… Miracle Theatre Productions, under the aegis of Paula Kalustian and Jill Masaros , has decided NOT to bid on the Theatre in Old Town space that is now up for lease renewal. The State has imposed prohibitive restrictions – including requiring historical theatrical presentations in the theater a minimum of 6 hours a week. It seems to me that if that kind of programming is so important it can be farmed out/sub-contracted to a third party, perhaps recreating the melodramas that were in the Theatre when I first moved here. Shame on the State for making it prohibitive, instead of facilitative, to present good, solid, long-running commercial theater in that space. So, the upcoming open-run of Das Barbecu is likely to be Jill and Paula’s last production in the space. It’s a fitting finale. They’re pulling out all the stops, making maximal use of the ‘big barn’ space, and Paula’s tapping into all her connections to SDSU, where she’s taught in the Theatre Department for a dozen years. Three cast members and two understudies are SDSU alums, as are most of the design staff — set, lighting, costumes, tech director, carpenters — a total of 16 people onstage and behind the scenes. The show, a comic riff on Wagner’s Ring Cycle, is a c ountry-Western musical fable of love vs. greed, replete with mismatched lovers, dwarves, giants, a cursed golden ring and a live outlaw band. The familiar former-SDSU faces include Nick and Rebecca Spear, fresh from their triumph in No Way to Treat a Lady, and Alison Bretches , who’s done a lot of kick-ass choreography around town. Also in the cast, that Chorus Line hoofer Steve Anthony and the killer-voiced Jenn Grinels (who first appeared at the Theatre in Old Town in Beehive). Should be a hoot and a holler. But the loss of a bona fide professional theater company in that theater space would be a real tragedy. Paula says they’ve had a great run at the theater the past 14 years; she and Jill are very proud of what they’ve done there, and they’re on the prowl for a new producing space. Stay tuned.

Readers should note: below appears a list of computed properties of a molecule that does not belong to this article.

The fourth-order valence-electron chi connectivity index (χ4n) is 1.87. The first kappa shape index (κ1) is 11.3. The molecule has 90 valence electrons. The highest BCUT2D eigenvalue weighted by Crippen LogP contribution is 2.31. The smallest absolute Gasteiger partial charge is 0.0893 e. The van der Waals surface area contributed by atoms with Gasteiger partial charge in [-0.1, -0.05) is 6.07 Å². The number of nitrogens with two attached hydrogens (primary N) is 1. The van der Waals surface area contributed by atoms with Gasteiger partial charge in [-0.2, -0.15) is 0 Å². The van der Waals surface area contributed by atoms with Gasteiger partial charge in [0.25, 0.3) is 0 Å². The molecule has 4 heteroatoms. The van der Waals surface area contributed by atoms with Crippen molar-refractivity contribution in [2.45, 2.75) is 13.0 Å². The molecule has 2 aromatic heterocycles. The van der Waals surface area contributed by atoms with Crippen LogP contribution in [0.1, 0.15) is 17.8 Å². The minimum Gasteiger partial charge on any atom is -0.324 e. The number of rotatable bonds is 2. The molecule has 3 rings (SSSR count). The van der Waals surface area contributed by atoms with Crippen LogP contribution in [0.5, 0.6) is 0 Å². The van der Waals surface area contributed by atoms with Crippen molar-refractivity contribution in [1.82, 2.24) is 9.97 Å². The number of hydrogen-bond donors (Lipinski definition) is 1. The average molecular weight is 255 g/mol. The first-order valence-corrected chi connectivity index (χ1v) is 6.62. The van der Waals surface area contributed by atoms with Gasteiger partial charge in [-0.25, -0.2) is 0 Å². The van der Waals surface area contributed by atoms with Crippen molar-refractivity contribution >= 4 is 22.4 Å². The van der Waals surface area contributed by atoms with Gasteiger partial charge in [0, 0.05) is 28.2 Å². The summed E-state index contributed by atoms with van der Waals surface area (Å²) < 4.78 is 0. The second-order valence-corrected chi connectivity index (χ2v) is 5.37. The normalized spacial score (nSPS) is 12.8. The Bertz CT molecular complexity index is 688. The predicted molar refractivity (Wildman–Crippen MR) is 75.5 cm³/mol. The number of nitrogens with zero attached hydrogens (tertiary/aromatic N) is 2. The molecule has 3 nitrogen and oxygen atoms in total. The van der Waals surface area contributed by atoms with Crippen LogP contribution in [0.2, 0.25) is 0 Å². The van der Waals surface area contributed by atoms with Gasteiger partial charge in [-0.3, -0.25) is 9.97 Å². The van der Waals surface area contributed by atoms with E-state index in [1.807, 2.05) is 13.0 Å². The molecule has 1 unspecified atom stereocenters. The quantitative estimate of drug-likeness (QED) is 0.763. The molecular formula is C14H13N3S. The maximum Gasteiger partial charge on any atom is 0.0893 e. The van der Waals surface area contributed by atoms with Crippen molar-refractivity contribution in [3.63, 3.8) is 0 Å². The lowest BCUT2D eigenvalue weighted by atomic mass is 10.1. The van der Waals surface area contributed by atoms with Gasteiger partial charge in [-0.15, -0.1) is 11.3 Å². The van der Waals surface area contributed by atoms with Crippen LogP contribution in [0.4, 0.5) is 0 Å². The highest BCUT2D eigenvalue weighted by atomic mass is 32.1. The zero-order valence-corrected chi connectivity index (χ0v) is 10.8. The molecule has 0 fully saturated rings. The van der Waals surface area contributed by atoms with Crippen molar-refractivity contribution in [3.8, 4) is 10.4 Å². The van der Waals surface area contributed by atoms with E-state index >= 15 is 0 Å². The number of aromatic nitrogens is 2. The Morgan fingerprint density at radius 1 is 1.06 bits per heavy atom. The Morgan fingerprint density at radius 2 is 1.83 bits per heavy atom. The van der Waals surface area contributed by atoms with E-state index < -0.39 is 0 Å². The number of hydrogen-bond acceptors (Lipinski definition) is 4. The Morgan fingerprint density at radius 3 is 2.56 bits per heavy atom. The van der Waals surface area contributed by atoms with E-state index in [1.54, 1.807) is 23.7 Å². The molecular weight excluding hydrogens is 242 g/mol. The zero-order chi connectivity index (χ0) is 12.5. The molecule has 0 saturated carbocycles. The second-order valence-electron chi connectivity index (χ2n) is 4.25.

…There’s a new voice in town: VOX NOVA THEATRE COMPANY, which kicks off with a fundraising premiere, Monday, June 12. Founded by Executive Artistic Director Ruff Yeager and Associate Artistic Director Kirsten Brandt, this new play development company opens in the Lyceum Theatre, with the workshop/staged reading of a farce called Oedipus in the Tragicomic Bathtub, written by Yeager, directed by Brandt. The all-star cast features Priscilla Allen, Laura Bozanich, Patricia Elmore-Costa, Phil Johnson, Jeannine Marquie, John Martin, Mike Sears, Matt Thompson, Wendy Waddell, George Weinberg-Harter and Jeff Wells. For info: it www.voxnovatheatrecompany.com .